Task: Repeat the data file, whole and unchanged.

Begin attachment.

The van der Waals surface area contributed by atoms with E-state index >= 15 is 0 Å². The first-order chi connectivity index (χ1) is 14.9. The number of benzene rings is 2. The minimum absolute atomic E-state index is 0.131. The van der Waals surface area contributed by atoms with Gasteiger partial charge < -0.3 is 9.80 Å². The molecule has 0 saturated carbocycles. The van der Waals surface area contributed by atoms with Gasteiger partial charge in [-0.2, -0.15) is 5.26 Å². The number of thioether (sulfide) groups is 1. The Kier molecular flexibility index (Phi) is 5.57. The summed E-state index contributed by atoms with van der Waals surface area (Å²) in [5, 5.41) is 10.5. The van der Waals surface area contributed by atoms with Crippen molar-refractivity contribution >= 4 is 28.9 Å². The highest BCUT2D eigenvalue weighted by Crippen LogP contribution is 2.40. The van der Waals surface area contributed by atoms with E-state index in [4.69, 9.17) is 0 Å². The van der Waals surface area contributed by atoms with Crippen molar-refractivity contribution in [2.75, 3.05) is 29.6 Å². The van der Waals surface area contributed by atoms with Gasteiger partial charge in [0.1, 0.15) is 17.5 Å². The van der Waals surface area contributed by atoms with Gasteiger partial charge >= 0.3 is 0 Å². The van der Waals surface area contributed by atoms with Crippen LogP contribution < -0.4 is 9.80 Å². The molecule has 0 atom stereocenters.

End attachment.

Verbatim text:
The van der Waals surface area contributed by atoms with E-state index >= 15 is 0 Å². The first-order chi connectivity index (χ1) is 14.9. The number of benzene rings is 2. The minimum absolute atomic E-state index is 0.131. The van der Waals surface area contributed by atoms with Gasteiger partial charge < -0.3 is 9.80 Å². The molecule has 0 saturated carbocycles. The van der Waals surface area contributed by atoms with Gasteiger partial charge in [-0.2, -0.15) is 5.26 Å². The number of thioether (sulfide) groups is 1. The Kier molecular flexibility index (Phi) is 5.57. The summed E-state index contributed by atoms with van der Waals surface area (Å²) in [5, 5.41) is 10.5. The van der Waals surface area contributed by atoms with Crippen molar-refractivity contribution >= 4 is 28.9 Å². The highest BCUT2D eigenvalue weighted by Crippen LogP contribution is 2.40. The van der Waals surface area contributed by atoms with E-state index in [4.69, 9.17) is 0 Å². The van der Waals surface area contributed by atoms with Crippen molar-refractivity contribution in [2.75, 3.05) is 29.6 Å². The van der Waals surface area contributed by atoms with Gasteiger partial charge in [0.1, 0.15) is 17.5 Å². The van der Waals surface area contributed by atoms with Gasteiger partial charge >= 0.3 is 0 Å². The van der Waals surface area contributed by atoms with Crippen LogP contribution < -0.4 is 9.80 Å². The molecule has 0 atom stereocenters.